Note: please be advised that depending on the state or country where you live, there may or may not be a legal status for separation. Please consult with a lawyer, if you have any questions about what your rights are. If you believe you may be in physical danger in the event of separation, please contact a local women’s shelter, or in the US, call  the National Domestic Violence Hotline at 1−800−799−7233 for advice and assistance.





Friday, February 16, 2018

Guest Post: Working on you (part 1)

by Still Standing1

I remember the day I found out my husband was having an affair. So many clues from the prior six months clicked into place and I was full of pain and rage. Many of you know this feeling, while others experienced a flat, surreal calm and numbness. We all respond in our own ways to the pain of betrayal. I had this this feeling of being stripped bare, all the layers that I’d applied to protect myself peeled back, until there was nothing left but…me.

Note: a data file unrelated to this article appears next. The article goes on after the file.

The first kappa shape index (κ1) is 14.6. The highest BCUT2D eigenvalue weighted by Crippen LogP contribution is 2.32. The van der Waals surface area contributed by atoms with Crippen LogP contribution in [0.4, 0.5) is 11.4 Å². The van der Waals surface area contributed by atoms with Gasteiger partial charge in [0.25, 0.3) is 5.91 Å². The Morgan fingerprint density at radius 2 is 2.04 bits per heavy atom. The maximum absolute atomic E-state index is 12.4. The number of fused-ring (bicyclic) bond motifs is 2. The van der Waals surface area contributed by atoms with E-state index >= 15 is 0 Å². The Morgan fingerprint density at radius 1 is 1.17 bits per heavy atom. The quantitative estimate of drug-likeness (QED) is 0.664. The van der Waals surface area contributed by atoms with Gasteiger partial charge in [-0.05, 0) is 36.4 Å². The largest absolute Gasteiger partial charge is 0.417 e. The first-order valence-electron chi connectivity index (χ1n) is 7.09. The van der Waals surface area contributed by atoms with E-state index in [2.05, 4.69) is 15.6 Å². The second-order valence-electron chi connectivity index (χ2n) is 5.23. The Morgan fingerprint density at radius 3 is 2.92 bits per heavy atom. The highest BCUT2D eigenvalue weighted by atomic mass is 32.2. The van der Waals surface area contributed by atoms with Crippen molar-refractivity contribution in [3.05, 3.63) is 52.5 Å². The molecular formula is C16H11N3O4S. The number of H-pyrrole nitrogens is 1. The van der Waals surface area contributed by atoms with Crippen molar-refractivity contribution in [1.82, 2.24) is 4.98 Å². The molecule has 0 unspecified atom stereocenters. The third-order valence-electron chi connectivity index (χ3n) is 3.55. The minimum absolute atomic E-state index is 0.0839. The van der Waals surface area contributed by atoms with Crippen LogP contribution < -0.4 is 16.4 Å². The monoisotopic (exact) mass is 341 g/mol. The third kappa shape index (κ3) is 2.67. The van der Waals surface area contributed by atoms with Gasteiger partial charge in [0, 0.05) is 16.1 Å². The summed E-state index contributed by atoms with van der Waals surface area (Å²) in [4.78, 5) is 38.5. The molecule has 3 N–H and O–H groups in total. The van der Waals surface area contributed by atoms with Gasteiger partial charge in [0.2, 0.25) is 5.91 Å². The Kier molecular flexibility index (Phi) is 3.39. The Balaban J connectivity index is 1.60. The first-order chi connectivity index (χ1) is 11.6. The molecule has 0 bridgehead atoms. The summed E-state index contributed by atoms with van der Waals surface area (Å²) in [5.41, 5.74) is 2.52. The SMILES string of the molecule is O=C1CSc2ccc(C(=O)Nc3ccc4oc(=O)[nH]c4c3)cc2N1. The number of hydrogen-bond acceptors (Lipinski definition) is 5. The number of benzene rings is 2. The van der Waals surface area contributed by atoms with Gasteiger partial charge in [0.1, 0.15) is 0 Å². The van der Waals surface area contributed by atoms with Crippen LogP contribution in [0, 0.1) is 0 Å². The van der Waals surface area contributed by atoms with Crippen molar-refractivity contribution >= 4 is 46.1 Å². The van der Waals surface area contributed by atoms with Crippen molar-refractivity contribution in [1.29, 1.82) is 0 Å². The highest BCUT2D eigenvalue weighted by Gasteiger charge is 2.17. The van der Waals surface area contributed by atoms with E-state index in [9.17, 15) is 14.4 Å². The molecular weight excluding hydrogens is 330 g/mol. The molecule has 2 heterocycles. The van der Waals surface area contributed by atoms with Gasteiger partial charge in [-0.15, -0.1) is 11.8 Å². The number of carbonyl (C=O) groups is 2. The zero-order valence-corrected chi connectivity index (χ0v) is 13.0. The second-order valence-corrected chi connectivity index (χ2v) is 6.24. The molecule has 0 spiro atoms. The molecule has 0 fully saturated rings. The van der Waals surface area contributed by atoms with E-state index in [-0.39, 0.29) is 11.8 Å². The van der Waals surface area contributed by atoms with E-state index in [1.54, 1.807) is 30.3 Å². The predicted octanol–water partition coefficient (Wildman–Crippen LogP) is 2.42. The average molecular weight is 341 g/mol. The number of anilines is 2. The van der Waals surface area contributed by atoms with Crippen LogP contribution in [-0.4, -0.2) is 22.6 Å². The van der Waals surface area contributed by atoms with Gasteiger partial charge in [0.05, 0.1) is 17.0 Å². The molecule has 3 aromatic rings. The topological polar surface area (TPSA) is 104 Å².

If I wasn’t a valued wife and mother, who was I?  I knew that the only thing I could change was me.  I had started, almost a year prior, working on myself, knowing that something in our marriage needed to change. I got into therapy, got off the anxiety meds, started exercising and trying to eat better. I had already lost 25 lbs. prior to D-day. I was casting about trying to figure out why I was so unhappy. 
A few months after D-day 1 and shortly after D-day 2, we went into marriage counseling. I remember deciding that no matter what, I was going to become the heroine of my own story. I was done being “the broken one,” which had been my job in the marriage forever. I didn’t know what that meant at the time, but it was an important beginning.
As my husband lied his way through marriage counseling, I took everything she suggested to heart. Even as we moved toward separation, she suggested that we continue to work on our own stuff, find ways to connect with who we are and change the roles we’d always played in the marriage.